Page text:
The amp draws an idle current of 0.75 amperes, making ~173 watts, although my power meter tells 80-90 watts due to the voltage/current phase shift. The MC and line stage will consume very little power compared to the output stage. So, what's the real class A rating of this amp? Go to Hedo/Duro page to get an idea.

With a sound quality like this for ~700 USD (Cattylink, Hong Kong), even the thought of making some diy solid state seems pointless. We couldn't even buy the components for this price. In short this amp is awesome and must be a serious competitor to amps many times its price.
(In total I paid 1077 USD incl. shipping + an additional DHL fee of 90 USD. For DK customers there may be an additional 25% VAT of the 215 USD value stated on shipping papers).

Having mentioned my supplier above has caused some response from people very unsatisfied from buying gear from Cattylink. To my knowledge only Cattylink and Ornec sell Jungson equipment from Hong Kong. Whenever I buy components from Hong Kong or China I take my chances and I'm willing to loose my money. I never expect any return of goods, any warranty or whatever, so don't take the above as a recommendation of a reliable supplier. I can't tell. Use google to find out about your supplier and make up your mind if you're willing to risk your money. I searched Cattylink and found good and bad. If you're wearing belt and suspenders, I suggest buying from a local retailer.

Read reviews:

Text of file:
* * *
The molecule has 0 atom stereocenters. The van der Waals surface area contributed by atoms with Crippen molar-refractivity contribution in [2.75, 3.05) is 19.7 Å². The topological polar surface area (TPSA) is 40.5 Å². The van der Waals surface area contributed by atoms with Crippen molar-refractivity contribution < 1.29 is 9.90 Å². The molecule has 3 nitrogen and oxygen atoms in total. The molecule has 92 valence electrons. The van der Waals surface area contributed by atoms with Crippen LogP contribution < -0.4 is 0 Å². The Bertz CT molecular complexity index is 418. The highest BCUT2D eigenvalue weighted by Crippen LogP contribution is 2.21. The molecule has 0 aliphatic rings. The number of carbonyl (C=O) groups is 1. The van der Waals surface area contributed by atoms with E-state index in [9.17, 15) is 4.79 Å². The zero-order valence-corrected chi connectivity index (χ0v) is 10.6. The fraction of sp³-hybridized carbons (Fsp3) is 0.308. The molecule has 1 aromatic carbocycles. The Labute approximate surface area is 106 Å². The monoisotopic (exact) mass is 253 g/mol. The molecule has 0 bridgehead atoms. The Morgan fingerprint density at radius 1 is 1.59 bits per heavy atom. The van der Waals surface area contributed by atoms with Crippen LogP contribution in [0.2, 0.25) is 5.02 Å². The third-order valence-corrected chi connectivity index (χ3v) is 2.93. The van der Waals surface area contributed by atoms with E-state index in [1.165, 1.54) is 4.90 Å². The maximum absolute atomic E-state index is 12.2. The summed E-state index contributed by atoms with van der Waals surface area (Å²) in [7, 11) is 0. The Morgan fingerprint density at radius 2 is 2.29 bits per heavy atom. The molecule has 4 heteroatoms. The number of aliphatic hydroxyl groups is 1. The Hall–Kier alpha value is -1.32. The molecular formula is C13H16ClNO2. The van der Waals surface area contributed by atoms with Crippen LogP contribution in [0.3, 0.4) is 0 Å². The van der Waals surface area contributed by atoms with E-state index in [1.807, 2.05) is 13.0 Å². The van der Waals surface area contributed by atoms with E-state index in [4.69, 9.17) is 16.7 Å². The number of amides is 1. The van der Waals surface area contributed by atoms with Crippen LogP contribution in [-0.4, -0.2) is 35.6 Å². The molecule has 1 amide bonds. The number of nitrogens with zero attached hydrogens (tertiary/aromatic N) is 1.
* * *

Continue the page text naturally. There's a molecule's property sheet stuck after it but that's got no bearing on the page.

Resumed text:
Australian Hi Fi Magazine September 2006 Review on JA-88D
World Hi Fi Review on JA-88D

Feb. 2010, I had this mail from Finland:
Hello, I have noticed that you have been excited about your amplifier, congratulations , good choice! Just wanted to tell more about the history behind that amplifier and the other JungSon amplifiers...In the 90`s there was a Swedish high-end brand called Forsell. The man behind the brand was Peter Forsell, Swedish doctor/dentist who develop lot of stuff in the medical purposes. He was also interested about high-end and started to build very good equipments based on his innovations, example Forsell air reference turntable wich basically is kept off the ground with compressed air...Nice idea! I dont know what exactly happened but I think he just get bored developing more in the audio world, however, the circuitry and biasing technology were adopted then in a few brands,  at least there is Adyton and Oasis audio. The brand Oasis audio were sold in the USA sometime ago and the look of those is exactly like...you can guess, same as JungSon has. I think Peter Forsell sold licenses to build amplifiers based on his circuitry for Norwegian Adyton and to the Oasis audio who then started to manufacture amplifiers in the China, Jungsons factory. So, you basically have Forsell amplifier which costed insane numbers in the 90`s! There propably is mistakes here or there so don't get all my info too serious but just wanted to share my info :) p.s just ordered 4pcs of Eminence 10" from the Thomann...Regards, Niko.